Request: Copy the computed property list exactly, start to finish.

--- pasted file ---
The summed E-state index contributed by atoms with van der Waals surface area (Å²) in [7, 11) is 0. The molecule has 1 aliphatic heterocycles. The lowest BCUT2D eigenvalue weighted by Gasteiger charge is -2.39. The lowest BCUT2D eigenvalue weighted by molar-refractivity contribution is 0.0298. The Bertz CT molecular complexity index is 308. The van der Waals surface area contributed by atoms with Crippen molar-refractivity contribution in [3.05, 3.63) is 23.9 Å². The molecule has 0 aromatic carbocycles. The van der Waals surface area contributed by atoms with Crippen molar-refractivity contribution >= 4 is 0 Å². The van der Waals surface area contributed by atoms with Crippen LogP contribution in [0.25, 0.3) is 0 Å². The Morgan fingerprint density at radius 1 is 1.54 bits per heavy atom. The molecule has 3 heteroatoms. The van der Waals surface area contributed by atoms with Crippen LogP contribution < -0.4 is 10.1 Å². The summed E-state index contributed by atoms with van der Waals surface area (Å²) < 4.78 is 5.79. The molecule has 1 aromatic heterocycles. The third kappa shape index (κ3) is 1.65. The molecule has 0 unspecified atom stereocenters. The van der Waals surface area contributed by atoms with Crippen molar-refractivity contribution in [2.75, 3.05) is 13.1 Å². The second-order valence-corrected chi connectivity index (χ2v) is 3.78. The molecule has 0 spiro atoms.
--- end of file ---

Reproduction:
The summed E-state index contributed by atoms with van der Waals surface area (Å²) in [7, 11) is 0. The molecule has 1 aliphatic heterocycles. The lowest BCUT2D eigenvalue weighted by Gasteiger charge is -2.39. The lowest BCUT2D eigenvalue weighted by molar-refractivity contribution is 0.0298. The Bertz CT molecular complexity index is 308. The van der Waals surface area contributed by atoms with Crippen molar-refractivity contribution in [3.05, 3.63) is 23.9 Å². The molecule has 0 aromatic carbocycles. The van der Waals surface area contributed by atoms with Crippen molar-refractivity contribution >= 4 is 0 Å². The van der Waals surface area contributed by atoms with Crippen LogP contribution in [0.25, 0.3) is 0 Å². The Morgan fingerprint density at radius 1 is 1.54 bits per heavy atom. The molecule has 3 heteroatoms. The van der Waals surface area contributed by atoms with Crippen LogP contribution < -0.4 is 10.1 Å². The summed E-state index contributed by atoms with van der Waals surface area (Å²) < 4.78 is 5.79. The molecule has 1 aromatic heterocycles. The third kappa shape index (κ3) is 1.65. The molecule has 0 unspecified atom stereocenters. The van der Waals surface area contributed by atoms with Crippen molar-refractivity contribution in [2.75, 3.05) is 13.1 Å². The second-order valence-corrected chi connectivity index (χ2v) is 3.78. The molecule has 0 spiro atoms.